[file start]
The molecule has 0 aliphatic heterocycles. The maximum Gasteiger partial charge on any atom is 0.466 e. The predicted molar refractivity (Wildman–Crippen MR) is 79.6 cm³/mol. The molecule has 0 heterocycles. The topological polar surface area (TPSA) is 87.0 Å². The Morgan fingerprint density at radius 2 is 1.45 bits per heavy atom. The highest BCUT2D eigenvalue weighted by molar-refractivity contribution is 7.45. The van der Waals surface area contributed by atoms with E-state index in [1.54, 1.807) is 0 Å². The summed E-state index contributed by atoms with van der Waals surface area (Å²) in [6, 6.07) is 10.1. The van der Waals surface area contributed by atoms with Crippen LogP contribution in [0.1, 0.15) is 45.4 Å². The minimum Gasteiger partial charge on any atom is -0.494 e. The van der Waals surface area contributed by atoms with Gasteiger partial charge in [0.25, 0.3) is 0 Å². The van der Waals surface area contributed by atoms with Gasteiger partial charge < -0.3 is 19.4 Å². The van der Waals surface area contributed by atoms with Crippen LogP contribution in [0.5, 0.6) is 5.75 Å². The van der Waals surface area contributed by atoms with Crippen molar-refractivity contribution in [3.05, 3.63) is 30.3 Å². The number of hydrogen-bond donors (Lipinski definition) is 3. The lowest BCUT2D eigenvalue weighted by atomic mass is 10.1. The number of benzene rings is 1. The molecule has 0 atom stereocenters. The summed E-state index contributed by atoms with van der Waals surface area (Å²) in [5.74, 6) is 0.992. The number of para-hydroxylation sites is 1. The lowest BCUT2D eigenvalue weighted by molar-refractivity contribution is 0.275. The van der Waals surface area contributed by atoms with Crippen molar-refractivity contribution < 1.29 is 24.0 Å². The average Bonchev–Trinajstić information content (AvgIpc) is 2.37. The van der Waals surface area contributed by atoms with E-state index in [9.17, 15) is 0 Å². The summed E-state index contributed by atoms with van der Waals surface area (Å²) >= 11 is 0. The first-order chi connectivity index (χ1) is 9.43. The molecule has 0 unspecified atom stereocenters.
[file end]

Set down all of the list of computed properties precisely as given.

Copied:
The molecule has 0 aliphatic heterocycles. The maximum Gasteiger partial charge on any atom is 0.466 e. The predicted molar refractivity (Wildman–Crippen MR) is 79.6 cm³/mol. The molecule has 0 heterocycles. The topological polar surface area (TPSA) is 87.0 Å². The Morgan fingerprint density at radius 2 is 1.45 bits per heavy atom. The highest BCUT2D eigenvalue weighted by molar-refractivity contribution is 7.45. The van der Waals surface area contributed by atoms with E-state index in [1.54, 1.807) is 0 Å². The summed E-state index contributed by atoms with van der Waals surface area (Å²) in [6, 6.07) is 10.1. The van der Waals surface area contributed by atoms with Crippen LogP contribution in [0.1, 0.15) is 45.4 Å². The minimum Gasteiger partial charge on any atom is -0.494 e. The van der Waals surface area contributed by atoms with Gasteiger partial charge in [0.25, 0.3) is 0 Å². The van der Waals surface area contributed by atoms with Gasteiger partial charge < -0.3 is 19.4 Å². The van der Waals surface area contributed by atoms with Crippen LogP contribution in [0.5, 0.6) is 5.75 Å². The van der Waals surface area contributed by atoms with Crippen molar-refractivity contribution in [3.05, 3.63) is 30.3 Å². The number of hydrogen-bond donors (Lipinski definition) is 3. The lowest BCUT2D eigenvalue weighted by atomic mass is 10.1. The number of benzene rings is 1. The molecule has 0 atom stereocenters. The summed E-state index contributed by atoms with van der Waals surface area (Å²) in [5.74, 6) is 0.992. The number of para-hydroxylation sites is 1. The lowest BCUT2D eigenvalue weighted by molar-refractivity contribution is 0.275. The van der Waals surface area contributed by atoms with Crippen molar-refractivity contribution < 1.29 is 24.0 Å². The average Bonchev–Trinajstić information content (AvgIpc) is 2.37. The van der Waals surface area contributed by atoms with E-state index in [9.17, 15) is 0 Å². The summed E-state index contributed by atoms with van der Waals surface area (Å²) >= 11 is 0. The first-order chi connectivity index (χ1) is 9.43. The molecule has 0 unspecified atom stereocenters.